THE SUN WAS very clear in the sky, and there was a cool breeze from the sea. It was still fairly early in the morning; there were but few people in the streets and the heavy traffic had not yet begun. Fortunately, it wasn't going to be too hot a day; but there was dust everywhere, fine and penetrating, for there had been no rain during the long, hot summer. In the small, well-kept park, dust lay heavily on the trees; but under the trees, and among the bushes, there was a stream of cool, fresh water, brought down from a lake in the distant mountains. On a bench by the stream it was pleasant and peaceful, and there was plenty of shade. Later in the day, the park would be crowded with children and their nurses and with people who worked in offices. The sound of running water among the bushes was friendly and welcoming, and many birds fluttered on the edge of the stream, bathing and chirping happily. Big peacocks wandered in and out of the bushes, stately and unafraid. In deep pools of clear water there were large goldfish and the children came every day to watch and feed them, and to take delight in the many white geese which swam about in a shallow pool.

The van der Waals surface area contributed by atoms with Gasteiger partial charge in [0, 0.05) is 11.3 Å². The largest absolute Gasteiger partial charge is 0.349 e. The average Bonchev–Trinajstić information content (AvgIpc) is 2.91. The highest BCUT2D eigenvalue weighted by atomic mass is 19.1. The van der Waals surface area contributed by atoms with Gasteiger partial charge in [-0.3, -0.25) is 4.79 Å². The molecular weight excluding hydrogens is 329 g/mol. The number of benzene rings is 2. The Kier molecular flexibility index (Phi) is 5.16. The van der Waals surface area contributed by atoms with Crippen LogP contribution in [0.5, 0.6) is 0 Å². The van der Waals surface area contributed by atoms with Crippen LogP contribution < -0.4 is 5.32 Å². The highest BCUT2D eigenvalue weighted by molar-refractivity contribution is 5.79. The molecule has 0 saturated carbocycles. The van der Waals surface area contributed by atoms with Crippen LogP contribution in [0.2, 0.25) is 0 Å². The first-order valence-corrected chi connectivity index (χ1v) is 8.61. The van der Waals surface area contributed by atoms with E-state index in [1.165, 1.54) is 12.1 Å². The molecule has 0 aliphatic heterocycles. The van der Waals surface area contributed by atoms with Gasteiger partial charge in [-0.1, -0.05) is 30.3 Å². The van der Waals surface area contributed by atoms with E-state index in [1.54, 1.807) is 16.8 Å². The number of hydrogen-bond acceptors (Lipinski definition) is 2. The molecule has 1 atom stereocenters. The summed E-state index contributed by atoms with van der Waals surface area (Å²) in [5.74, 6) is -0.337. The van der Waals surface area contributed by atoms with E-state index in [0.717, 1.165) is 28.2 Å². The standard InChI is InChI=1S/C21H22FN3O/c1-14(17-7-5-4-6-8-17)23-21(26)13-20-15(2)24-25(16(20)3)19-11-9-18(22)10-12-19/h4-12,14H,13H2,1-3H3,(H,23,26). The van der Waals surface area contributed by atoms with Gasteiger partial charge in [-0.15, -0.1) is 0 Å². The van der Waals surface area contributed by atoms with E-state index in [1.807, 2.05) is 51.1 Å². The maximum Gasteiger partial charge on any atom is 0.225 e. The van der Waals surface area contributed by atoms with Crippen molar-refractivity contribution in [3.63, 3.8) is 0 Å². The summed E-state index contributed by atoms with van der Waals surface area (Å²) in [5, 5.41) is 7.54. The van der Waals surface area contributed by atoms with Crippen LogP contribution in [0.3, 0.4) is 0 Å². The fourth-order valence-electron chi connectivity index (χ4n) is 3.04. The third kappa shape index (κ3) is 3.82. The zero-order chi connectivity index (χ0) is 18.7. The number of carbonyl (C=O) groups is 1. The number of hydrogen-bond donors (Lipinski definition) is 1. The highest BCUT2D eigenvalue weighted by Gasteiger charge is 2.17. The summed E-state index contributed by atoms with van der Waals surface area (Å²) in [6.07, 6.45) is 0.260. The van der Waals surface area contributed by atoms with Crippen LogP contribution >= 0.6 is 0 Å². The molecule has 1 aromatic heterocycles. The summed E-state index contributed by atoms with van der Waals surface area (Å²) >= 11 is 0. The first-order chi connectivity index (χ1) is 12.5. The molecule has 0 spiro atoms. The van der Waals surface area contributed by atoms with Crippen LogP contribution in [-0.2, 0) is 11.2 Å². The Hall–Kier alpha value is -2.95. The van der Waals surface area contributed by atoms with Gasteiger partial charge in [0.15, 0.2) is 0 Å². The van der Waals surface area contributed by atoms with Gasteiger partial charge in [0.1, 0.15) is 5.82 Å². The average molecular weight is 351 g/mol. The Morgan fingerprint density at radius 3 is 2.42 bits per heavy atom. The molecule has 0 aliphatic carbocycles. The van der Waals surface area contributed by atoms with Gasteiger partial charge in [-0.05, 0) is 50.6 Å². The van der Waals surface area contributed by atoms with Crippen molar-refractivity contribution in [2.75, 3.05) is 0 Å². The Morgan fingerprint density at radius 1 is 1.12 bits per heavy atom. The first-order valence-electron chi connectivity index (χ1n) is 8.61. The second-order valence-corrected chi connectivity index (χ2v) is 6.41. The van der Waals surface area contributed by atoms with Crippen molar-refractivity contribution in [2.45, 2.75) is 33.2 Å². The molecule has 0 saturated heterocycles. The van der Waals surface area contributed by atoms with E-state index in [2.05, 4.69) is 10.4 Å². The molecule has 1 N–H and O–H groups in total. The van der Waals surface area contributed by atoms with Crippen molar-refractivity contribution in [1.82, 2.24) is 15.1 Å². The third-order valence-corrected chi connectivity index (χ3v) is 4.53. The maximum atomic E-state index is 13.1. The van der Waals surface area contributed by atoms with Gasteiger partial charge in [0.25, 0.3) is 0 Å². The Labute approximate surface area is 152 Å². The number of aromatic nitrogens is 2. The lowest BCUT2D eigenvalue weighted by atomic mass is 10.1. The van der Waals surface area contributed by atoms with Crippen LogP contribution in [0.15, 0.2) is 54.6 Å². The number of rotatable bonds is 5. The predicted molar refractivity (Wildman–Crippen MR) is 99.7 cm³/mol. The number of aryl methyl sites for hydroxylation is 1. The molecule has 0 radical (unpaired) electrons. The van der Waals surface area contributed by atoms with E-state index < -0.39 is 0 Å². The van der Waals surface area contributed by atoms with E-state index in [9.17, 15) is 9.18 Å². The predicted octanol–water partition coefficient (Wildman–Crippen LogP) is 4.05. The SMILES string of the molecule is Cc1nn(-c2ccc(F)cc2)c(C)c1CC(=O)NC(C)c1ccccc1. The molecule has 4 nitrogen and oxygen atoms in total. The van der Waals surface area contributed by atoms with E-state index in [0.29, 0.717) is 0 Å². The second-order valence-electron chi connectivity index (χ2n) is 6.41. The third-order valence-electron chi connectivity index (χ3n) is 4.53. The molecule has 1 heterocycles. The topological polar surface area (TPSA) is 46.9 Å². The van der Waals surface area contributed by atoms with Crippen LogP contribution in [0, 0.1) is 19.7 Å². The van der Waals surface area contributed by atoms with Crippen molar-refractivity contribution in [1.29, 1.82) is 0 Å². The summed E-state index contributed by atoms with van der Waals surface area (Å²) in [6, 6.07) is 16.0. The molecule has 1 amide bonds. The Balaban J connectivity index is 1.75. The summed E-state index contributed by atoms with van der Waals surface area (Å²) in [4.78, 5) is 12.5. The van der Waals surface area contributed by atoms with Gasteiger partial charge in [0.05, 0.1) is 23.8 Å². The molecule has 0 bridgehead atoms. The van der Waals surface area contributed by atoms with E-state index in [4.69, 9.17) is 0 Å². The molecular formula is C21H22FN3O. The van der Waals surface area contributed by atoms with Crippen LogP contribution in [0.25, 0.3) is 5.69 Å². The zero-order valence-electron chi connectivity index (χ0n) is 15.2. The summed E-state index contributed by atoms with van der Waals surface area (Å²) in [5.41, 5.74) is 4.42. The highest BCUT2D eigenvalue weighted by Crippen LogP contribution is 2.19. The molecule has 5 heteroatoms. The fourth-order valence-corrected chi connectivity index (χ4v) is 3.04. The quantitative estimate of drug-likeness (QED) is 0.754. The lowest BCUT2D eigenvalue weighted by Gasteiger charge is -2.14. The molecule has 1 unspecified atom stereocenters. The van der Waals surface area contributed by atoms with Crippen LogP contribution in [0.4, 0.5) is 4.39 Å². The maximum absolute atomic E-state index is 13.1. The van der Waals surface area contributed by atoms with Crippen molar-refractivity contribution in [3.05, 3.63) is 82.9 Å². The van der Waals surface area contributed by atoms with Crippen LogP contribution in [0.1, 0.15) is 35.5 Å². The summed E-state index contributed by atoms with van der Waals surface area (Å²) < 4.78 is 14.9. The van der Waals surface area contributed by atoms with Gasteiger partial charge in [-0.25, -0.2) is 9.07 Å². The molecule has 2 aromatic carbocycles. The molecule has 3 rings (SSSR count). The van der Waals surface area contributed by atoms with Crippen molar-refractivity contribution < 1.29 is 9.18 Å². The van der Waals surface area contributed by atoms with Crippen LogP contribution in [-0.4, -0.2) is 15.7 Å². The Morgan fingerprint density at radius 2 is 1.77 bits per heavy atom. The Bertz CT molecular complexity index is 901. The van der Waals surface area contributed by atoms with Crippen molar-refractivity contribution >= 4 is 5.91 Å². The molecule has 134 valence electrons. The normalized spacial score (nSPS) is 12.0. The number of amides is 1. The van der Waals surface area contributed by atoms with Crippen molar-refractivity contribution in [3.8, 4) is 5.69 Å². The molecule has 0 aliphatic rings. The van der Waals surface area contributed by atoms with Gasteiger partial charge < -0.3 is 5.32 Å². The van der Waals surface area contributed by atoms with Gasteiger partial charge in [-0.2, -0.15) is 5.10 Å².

Leaving the little park, we drove along a noisy, dusty road to the foot of a rocky hill, and walked up a steep path to an entrance which opened into the sacred precincts of an ancient temple. To the west could be seen an expanse of the blue sea, famous for its historic naval battle, and to the east were the low-lying hills, barren and harsh in the autumnal air, but full of silent and happy memories. To the north towered the higher mountains, overlooking the hills and the hot valley. The ancient temple on the rocky hill stood in ruins, destroyed by the brutal violence of man. Its broken marble columns, washed by the rains of many centuries, seemed almost transparent - light fading, and stately. The temple was still a perfect thing, to be touched and silently gazed upon. A small yellow flower, bright in the morning light, grew in a crevice at the foot of a splendid column. To sit in the shadow of one of those columns, looking at the silent hills and the distant sea, was to experience something beyond the calculations of the mind.